(L-R) Gennady Timchenko, Arkady and Boris Rotenberg / Getty
Vladimir Putins’s annexation of the Crimea appears to be a carefully planned strategic move to restore elements of the former Soviet Union, which broke up over twenty years ago in 1991. It is a move based, moreover, on a putatively strong enough, energy-based, Soviet economy he and his advisors believe can withstand any ensuing international outcry.
While it is also true, as Henry Kissinger himself pointed out a week ago, that Russia has deep roots in the Crimea, and also in the eastern part of the Ukraine, which go back many centuries so too did Serbia have deep roots in Kosovo – a historical process which also did not end well. The Balkans and parts east thereof represent a number of fault lines in world history, it seems, some of the consequences of which are still being felt today.
Putin may be right in the short term to think Russia can now simply ride this out, as reactions from the West have so far been fairly muted, given the enormous trading and financial links that have been established in both directions.
The French still want to deliver the new warships they are building for Russia; the British still want to leave their financial markets open to the dozens of oligarchs who have established a presence there; the Germans are apoplectic about losing their hard won new eastern markets in Russia, for all their manufactured exports. And Europe as a whole is today significantly dependent on Russian exports of natural gas, currently for as much as 25% of its gas requirements.
In the short term the Americans have chosen a mild response so far, as well, with the US Treasury Department putting out a list of names of 20 billionaires who are said to be particularly close to Vladimir Putin himself, and whom the US is now sanctioning personally, which might put a serious crimp in their ability to move their money around.
Even this is hardly an earthquake, and the oligarchs have already had plenty of time to take precautionary steps to limit the fallout. Gennady Timchenko, for example, who runs the Geneva based energy trading group Gunvor, which handles a lot of Russian oil exports, is already said to have sold his shares to his partner, Swedish trader Torbjorn Tornqvist, until the storm blows over.
Yung Arkady Rotenberg and Vadimir Putin
However, it is almost as if Russia would have reacted to, say, the American invasion of Grenada by sanctioning businessmen like Warren Buffet or George Soros, for example. The question then simply becomes what do you do next?
But the Treasury Department sanctions list does at least provide President Obama with some political cover for not doing more, so from his point of view it has a certain logic to it. Some critics, such as Russian opposition activist Alexey Navalny have also already called for the list to be extended to include obviously private parties with little interest in politics, such as Roman Abramovich. One would have to think this is unlikely, however, especially as the British government, for one, will likely be opposed to it because of its potential impacts on the City of London.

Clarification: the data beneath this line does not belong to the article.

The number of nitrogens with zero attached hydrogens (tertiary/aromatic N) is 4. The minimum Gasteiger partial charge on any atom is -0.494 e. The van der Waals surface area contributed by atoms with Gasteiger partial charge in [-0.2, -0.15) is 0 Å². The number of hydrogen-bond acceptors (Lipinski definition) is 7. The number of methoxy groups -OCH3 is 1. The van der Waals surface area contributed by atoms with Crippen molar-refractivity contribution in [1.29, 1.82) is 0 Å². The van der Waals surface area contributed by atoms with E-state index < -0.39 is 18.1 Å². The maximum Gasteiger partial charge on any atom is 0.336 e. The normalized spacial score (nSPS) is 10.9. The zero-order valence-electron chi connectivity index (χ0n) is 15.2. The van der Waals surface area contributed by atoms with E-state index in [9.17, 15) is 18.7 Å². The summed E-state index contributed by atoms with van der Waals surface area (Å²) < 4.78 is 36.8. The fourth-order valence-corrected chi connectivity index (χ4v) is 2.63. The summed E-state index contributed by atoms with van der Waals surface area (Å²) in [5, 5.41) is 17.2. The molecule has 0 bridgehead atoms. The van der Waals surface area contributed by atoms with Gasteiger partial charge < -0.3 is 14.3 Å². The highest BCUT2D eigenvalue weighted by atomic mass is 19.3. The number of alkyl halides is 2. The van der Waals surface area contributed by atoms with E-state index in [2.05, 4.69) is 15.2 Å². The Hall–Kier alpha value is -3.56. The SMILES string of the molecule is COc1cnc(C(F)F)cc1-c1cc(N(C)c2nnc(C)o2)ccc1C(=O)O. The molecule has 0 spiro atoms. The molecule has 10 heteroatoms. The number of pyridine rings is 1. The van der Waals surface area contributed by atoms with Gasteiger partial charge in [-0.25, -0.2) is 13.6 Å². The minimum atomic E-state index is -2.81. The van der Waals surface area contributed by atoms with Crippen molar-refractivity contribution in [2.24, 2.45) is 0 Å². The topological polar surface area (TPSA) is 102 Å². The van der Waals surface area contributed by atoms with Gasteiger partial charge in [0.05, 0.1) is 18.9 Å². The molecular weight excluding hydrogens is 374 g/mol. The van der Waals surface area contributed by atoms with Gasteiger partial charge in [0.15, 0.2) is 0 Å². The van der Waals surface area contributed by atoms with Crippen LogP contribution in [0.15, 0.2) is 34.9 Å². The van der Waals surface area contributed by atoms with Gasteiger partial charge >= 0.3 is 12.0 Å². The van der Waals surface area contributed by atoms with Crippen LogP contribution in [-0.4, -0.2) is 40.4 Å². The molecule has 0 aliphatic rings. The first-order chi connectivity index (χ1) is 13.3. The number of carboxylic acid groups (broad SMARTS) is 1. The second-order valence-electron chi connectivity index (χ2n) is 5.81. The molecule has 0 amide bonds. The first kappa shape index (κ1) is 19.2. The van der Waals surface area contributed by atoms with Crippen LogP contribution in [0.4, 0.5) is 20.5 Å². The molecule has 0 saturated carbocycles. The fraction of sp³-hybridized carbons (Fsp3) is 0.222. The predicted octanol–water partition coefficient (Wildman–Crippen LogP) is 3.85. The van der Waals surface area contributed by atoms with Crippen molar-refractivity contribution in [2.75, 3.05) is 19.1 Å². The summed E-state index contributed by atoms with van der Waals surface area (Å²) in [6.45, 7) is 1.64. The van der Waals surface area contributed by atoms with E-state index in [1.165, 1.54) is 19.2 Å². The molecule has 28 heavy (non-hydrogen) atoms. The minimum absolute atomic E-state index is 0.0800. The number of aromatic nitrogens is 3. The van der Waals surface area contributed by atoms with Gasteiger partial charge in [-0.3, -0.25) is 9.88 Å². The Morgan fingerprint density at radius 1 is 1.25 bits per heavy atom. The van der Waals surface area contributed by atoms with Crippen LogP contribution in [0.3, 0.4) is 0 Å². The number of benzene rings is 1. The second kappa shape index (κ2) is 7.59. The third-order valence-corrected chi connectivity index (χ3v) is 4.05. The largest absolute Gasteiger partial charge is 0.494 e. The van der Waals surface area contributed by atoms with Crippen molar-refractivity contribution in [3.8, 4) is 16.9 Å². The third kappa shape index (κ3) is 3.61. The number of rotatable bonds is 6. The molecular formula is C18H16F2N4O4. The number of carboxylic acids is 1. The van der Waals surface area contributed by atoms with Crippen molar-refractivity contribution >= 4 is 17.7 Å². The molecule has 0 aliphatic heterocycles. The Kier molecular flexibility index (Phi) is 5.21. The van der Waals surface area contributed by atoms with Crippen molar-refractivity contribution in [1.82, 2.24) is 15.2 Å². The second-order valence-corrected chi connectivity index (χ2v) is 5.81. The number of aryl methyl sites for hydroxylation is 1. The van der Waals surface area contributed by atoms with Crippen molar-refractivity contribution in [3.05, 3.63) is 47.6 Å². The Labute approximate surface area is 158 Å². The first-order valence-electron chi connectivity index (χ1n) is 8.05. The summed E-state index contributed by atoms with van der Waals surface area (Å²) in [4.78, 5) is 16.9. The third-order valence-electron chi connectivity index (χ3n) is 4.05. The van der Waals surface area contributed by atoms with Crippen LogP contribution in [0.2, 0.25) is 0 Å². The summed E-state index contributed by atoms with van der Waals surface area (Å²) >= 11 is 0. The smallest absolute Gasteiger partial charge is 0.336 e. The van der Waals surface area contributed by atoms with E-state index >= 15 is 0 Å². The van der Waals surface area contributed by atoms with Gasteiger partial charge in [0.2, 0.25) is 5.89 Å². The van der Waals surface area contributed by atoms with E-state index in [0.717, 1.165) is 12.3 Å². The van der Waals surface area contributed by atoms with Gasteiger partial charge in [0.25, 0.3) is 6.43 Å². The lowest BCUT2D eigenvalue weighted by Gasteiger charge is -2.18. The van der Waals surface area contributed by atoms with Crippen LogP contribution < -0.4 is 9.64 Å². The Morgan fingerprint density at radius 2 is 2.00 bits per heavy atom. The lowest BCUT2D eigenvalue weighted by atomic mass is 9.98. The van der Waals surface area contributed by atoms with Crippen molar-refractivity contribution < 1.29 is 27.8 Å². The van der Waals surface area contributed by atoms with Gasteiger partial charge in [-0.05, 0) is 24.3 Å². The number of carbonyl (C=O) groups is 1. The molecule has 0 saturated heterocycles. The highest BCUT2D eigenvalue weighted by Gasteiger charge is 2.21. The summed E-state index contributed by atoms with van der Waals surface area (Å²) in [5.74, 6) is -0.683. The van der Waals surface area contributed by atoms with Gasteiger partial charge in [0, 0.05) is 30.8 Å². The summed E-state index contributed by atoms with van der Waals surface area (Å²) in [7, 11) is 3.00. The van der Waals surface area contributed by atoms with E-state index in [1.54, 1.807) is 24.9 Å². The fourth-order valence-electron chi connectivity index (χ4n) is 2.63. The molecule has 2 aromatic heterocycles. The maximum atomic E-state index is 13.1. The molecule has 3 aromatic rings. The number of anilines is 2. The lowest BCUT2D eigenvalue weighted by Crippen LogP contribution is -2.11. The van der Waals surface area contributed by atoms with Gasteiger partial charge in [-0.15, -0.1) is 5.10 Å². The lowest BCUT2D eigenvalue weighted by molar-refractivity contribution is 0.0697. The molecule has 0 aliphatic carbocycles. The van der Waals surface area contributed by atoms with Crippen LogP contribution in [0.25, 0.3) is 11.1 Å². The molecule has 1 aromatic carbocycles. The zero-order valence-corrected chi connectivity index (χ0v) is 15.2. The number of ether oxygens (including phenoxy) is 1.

The Germans are keeping their heads down, too, as Angela Merkel seems to be caught between her own previous rhetoric over the revolution in the Ukraine and the pressures coming from German business interests. Indeed the European Union’s wider dream of a conflict free world, led by the example of a Europe where disagreements are always arbited by the requirements of an idealistic interpretation of international law, has always seemed a little naïve in a turbulent world.
This new dispute right in their own backyard, therefore only accentuates that the EU dream may actually be a nightmare instead. Sanctions are also a blunt instrument and unlikely to have much short term political effect, particularly as Putin has in recent years cowed all the oligarchs around him into complete obedience, over political matters, with his long incarceration of Mikhail Khodorkovsky who at one point had dared to oppose him.
Longer term, however, refraining from new forms of long term economic and technology cooperation could have much deeper impacts. Russia may certainly now risk seeing Europe, which is energy scarce, gradually withdraw from its Russian Gazprom embrace, and increasingly take liquid natural gas supplies from the United States, which is newly awash with energy, and drowning in gas in particular, from its recent shale gas discoveries and technology developments there.
The Russian economy is already weak, growing only by just over 1 percent in 2013. For 2014, forecasts of no growth at all are now expected. Investors took US$35 billion out of Russia in January and February – alrady half as much as in the whole of last year. These outflows could rise to as much as US$50 billion per quarter if sanctions get tougher, Putin’s own advisor Alexei Kudrin has warned.
Whereas, in recent years, Russia had made substantial progress with a policy of gradually wooing Western Europe away from its partnership with America, this trend will now likely go full speed into reverse again. All for the Crimea, which is an economic basket-case and likely in the future to be a heavy burden rather than a strategic asset, naval base excepted?
From the Western point of view this is very hard to fathom, and it only really makes sense from a point of view of old-fashioned Russian nationalism, which of course should not be discounted even if we don’t fully understand it from the outside. Nevertheless it will be a pity if this is where we end up again – back to the future and, at worst, the cold war all over again.